39. Jan van Goyen

Leiden 1596 – 1656 The Hague

River Landscape with a Mill, 1644

The Dutch landscapist Jan van Goyen completed his studies in the Haarlem workshop of Esaias van de Velde (1587-1630), one of the pioneers of a more naturalistic manner of depicting the landscape that emerged during the first quarter of the seventeenth century. Van de Velde, along with his nephew Jan van de Velde II (c. 1593-1641) and Willem Buytenwech (1591/92-1624), broke with the tradition of anecdotal landscape art practised by earlier painters and started to experiment with diagonal compositions, low horizons and a focus on the landscape itself.

Although River Landscape with a Mill was made more than two decades after his apprenticeship to Van de Velde, the influence of his master can still be seen. Van Goyen used black chalk, a medium that was frequently applied by Van de Velde as well. Only for this drawing the artist worked with a particular sharply cut piece of chalk. With vigorous pointy lines he drew the vegetation in the foreground and the outlines of the fisherman in his boat. Moreover, he chose to depict a low horizon. The landscape here covers less than twenty-five percent of the sheet; even in Van Goyen’s oeuvre this is exceptional. Large cumulus clouds, recognizable by their white, fluffy tops and flat bases, take up most of the composition. The effect is overwhelming, emphasising the awe-inspiring expanse and extreme flatness of the Dutch landscape.

Throughout his life Van Goyen travelled extensively across the Dutch Republic, the Southern Netherlands and to the Rhine region, taking with him pocket-sized sketchbooks and pieces of chalk to record his visual experiences. These sketches served as models for his paintings and for larger, more finished drawings like the present sheet which he made for the open market. On 15 May 1644, the same year in which River Landscape with a Mill was made, Van Goyen began using a new sketchbook, known today as the Bredius-Kronig sketchbook.1 It contains sketches of buildings, villages along rivers, views, dune landscapes and anything else that caught his eye during his travels throughout the provinces of North and South Holland. The landscape in these drawings, especially in the views of the environs of Haarlem, resembles the flat watery landscape in the present sheet.2 Probably for this reason, the drawing was formerly described as a view near the Haarlemmermeer with the church of St. Bavo in the distance.3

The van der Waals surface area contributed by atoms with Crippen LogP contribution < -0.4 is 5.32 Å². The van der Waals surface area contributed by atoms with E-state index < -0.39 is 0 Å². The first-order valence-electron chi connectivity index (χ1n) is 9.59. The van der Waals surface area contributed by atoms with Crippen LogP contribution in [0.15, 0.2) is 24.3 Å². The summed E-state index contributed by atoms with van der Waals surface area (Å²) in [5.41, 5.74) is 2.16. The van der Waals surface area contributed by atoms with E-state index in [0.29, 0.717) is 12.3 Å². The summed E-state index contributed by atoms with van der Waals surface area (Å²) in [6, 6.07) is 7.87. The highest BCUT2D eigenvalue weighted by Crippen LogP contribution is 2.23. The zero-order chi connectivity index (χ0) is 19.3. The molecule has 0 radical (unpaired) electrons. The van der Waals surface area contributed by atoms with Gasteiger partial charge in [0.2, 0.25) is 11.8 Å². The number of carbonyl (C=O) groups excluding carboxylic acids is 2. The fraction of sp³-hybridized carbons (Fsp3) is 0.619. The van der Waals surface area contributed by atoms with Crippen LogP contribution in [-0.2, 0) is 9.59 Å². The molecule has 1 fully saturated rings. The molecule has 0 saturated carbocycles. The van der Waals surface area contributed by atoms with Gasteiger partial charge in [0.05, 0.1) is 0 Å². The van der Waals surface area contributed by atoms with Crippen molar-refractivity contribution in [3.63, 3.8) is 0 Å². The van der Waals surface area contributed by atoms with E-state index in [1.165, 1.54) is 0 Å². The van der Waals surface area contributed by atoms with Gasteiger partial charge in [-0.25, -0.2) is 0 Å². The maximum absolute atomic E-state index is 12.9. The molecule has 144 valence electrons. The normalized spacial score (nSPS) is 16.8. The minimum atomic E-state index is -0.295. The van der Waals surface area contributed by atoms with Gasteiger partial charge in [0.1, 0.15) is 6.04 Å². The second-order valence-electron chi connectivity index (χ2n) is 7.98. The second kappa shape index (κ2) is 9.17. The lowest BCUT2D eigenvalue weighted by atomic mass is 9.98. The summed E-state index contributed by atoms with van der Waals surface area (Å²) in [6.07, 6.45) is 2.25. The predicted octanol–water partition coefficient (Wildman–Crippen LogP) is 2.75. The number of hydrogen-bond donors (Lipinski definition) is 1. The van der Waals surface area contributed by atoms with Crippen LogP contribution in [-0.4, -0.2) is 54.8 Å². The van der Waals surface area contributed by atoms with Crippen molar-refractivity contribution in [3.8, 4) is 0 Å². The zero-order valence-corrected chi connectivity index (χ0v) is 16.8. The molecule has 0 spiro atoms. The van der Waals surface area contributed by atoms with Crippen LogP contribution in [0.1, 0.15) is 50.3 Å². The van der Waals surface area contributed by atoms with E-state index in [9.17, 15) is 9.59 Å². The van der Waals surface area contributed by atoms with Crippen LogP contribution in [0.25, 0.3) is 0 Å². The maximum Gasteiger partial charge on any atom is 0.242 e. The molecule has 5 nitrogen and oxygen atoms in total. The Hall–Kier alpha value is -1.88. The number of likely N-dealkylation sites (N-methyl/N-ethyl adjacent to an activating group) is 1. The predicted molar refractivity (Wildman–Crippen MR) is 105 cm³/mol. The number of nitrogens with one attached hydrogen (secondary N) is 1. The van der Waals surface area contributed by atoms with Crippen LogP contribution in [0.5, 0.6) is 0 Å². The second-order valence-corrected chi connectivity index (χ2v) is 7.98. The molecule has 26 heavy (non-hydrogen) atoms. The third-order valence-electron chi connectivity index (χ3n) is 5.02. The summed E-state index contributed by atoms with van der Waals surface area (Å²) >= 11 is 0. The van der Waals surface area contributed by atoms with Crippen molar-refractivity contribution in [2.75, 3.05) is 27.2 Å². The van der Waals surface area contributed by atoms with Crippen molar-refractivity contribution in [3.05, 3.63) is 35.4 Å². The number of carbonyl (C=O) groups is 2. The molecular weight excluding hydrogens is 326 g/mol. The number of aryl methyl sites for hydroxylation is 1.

However, there is not enough evidence to support this assumption. Compared to a view of Haarlem with the same church in the sketchbook, the belltower in the present drawing looks much too round.4 Other famous Haarlem landmarks, such as the towers of the Bakenesserkerk or the town hall, are also missing from the almost desolate landscape. It is more likely that the sheet depicts an imaginary river landscape, executed in Van Goyen’s studio and roughly based on the images in the artist’s sketchbook and his own memories, which would still have been fresh from his recent travels. MR

1The Hague, Museum Bredius, on long term loan from the heirs of Joseph O. Kronig (black chalk, with additional brownish-red wash by a later hand; approx. 100 × 150 mm); see H.-U. Beck, Jan van Goyen 1597-1656, 4 vols., Amsterdam 1972-1991, vol. 1, pp. 265-270, no. 845, vol. 3, p. 123, no. 845; and Edwin Buijsen, The Sketchbook of Jan van Goyen from the Bredius-Kronig Collection, The Hague 1993.

2Cf. ibid., pp. 39-21, nos. 17-21, reprs.

3Sale, Comte François Xavier Jean-Marie Joseph de Robiano (1778-1836, Brussels) et al., Amsterdam (A.W.M. Mensing), 15 June 1926, no. 379 (‘Vue près du Lac de Haarlem avec moulin, barque et au lointain l’église de Haarlem. Signé et daté 1644’).

4Buijsen 1993, op. cit. (note 1), p. 91, no. 71, repr.